Imagining pornographers everywhere

How fears about the internet perverted my toddler's playtime.

Alison Perrett

Topics Science & Tech

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Microsoft has announced that it is closing down all of its chatrooms in Europe, the Middle East, Latin America, and most of Asia.

This looks like smart marketing, at a time when there is a prevailing fear that parents are incapable of protecting their children from the dangers that the internet poses. But what does it do to our view of children, the internet, and each other?

I have witnessed the extent of present-day fears about the internet first-hand. On a hot day this summer, I passed through the courtyard of Somerset House on the Strand in London, with my two-year-old daughter in tow. The synchronised fountains rising from the pavement were all too inviting for a toddler simply to pass by. So I let my girl strip off, to splash about in the puddles.

Within two or three minutes, a member of staff approached me, and politely but sternly told me to clothe my daughter. When I asked why, he replied, with conviction, that people may be taking photographs of her. I told the young man that I didn’t care if people took photos of my daughter. Looking me straight in the eye, he said: ‘But how would you feel if your child’s photograph were to appear on the wrong internet site?’

He was unapologetic. He believed that I had placed my child in a vulnerable position, and felt that he was performing his civic duty by pointing this out to me.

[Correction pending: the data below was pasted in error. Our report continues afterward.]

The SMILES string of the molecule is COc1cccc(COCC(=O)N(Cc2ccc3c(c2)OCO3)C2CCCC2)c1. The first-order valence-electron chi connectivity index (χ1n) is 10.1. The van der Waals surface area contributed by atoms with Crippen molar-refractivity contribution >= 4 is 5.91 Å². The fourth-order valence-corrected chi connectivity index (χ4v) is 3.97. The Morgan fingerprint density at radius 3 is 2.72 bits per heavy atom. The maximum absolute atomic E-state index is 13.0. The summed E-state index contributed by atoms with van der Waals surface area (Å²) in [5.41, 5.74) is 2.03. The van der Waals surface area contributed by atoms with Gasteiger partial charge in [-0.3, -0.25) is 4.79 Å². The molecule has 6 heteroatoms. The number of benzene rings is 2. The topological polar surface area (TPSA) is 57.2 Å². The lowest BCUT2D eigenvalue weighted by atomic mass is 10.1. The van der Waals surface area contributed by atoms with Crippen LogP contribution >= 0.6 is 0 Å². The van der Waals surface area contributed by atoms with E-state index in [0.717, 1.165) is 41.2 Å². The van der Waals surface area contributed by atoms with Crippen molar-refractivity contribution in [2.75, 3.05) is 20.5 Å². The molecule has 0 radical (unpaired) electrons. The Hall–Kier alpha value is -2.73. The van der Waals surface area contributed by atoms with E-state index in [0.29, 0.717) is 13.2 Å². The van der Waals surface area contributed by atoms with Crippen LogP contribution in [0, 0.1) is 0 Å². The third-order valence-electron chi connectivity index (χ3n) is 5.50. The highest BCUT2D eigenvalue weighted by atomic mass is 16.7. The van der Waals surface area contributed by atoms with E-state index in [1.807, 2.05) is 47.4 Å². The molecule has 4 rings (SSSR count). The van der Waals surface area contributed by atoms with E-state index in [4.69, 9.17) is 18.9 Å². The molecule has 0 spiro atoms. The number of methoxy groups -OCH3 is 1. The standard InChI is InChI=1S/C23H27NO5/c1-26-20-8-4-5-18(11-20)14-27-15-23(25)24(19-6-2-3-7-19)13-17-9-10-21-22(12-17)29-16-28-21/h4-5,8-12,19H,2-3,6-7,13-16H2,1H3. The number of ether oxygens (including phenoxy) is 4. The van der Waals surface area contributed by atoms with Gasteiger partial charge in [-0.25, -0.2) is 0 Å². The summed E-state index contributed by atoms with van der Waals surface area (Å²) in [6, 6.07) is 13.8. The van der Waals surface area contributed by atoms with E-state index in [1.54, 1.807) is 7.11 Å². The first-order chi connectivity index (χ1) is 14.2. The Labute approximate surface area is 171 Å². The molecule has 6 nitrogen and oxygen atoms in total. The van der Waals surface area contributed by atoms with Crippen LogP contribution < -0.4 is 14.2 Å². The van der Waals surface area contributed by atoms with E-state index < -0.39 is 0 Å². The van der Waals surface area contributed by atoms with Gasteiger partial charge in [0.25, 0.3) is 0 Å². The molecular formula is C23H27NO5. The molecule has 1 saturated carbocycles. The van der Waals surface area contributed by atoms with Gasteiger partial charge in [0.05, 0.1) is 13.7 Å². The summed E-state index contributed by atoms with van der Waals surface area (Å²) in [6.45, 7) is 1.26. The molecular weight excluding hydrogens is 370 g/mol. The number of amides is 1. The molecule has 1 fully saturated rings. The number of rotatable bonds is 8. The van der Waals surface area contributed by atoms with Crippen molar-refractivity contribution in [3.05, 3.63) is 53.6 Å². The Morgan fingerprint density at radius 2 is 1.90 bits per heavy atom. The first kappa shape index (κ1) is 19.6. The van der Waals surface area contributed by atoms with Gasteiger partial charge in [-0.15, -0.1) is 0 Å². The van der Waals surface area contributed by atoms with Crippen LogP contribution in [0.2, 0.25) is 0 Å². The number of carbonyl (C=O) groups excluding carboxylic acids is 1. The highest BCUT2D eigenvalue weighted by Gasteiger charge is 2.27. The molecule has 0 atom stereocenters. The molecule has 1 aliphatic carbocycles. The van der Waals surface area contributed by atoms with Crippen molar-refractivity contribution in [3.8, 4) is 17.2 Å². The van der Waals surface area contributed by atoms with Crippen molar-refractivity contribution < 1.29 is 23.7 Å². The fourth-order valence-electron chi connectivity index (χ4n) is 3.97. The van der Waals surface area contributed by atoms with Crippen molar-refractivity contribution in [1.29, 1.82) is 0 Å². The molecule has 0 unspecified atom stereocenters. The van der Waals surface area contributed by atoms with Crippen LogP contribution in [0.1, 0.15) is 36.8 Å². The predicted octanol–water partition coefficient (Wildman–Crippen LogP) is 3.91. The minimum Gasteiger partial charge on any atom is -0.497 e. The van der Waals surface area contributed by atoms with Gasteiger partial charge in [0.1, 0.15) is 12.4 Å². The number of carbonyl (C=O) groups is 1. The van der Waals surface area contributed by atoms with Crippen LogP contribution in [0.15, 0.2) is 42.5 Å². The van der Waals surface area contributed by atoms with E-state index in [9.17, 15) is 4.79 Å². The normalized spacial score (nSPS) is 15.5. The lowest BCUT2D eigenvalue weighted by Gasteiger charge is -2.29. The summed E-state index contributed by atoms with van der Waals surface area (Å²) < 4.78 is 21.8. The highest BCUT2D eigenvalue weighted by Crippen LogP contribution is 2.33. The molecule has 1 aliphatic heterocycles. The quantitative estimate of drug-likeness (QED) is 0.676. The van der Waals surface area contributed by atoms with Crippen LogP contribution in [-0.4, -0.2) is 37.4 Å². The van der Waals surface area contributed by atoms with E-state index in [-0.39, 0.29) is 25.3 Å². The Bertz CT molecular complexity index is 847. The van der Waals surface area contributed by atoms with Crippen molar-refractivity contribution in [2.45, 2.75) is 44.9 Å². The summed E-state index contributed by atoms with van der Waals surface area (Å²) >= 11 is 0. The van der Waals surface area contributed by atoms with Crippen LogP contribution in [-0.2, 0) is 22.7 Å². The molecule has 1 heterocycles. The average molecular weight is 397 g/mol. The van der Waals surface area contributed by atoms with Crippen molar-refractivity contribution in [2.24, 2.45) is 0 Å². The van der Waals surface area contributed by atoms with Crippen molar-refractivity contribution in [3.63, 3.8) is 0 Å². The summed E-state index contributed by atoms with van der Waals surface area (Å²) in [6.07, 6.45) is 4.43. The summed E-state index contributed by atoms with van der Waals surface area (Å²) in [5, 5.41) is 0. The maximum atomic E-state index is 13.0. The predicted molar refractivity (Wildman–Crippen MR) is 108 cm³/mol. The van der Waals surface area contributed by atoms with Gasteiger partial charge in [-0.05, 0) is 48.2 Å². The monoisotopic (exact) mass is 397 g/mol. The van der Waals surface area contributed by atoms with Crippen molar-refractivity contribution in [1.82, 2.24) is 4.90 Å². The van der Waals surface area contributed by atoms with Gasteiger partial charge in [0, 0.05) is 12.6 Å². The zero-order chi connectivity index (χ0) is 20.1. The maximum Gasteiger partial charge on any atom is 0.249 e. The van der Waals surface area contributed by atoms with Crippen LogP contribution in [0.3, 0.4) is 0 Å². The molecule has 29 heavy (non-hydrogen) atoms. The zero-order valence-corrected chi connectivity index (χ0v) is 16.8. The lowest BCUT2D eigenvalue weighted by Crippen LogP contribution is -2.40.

The image of a happy two-year old running through a fountain is one of youthful innocence, to all but the most twisted minds. Yet fear compelled this young man to view the scene through the eyes of someone with the sinister intention of photographing a naked child, somehow presenting her in a sexual context, and then distributing the image online.

I surveyed the crowd, and saw office workers and tourists sitting about the square. The only people who seemed to have noticed my daughter were a few old ladies, smiling and cooing over her, and they did not possess cameras. Could there have been a child pornographer in our midst, waiting to take a snap of their next subject?

Surely, the chances of a such a person hanging out at Somerset House on a summer’s day are so miniscule as to be almost non-existent. It should not even have to register as a perceivable risk to the responsible parent. But the notion of the responsible parent appears to have changed in recent times.

Clearly, no responsible parent would let their child wander off with a complete stranger. But in the age of the internet, the scapegoat of all evils, it appears that ‘responsible’ parenting now extends to keeping a two-year old clothed on a hot summer’s day, so as not to arouse the demented thoughts of a lurking, web-assisted pervert – however remote the risk.

If this fear of the internet is as commonplace as it seems, then Microsoft’s chatroom closures, irrespective of the company’s true motivations, will occur without extensive public concern. This will be one more nail in the coffin for a truly free and open internet. My fear is that when the time comes for me to guide my child toward the gems on the internet, and away from the detritus, the best thing on offer may be a pay-per-view episode of Big Brother. The internet is on course to becoming a shadow of its former self, due to a collective lack of trust in ourselves and in those around us.

Microsoft is purporting to take the moral initiative, by removing the burden of responsibility from the hands of concerned parents. But its chatroom closures are a sad overreaction to a limited problem, that could be checked by greater parental supervision and awareness of our children’s computer activities.

Alison Perrett is a copyright assistant at the Tate gallery

Read on:

Communication breakdown, by Sandy Starr

We scare because we care, by Sandy Starr

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Topics Science & Tech


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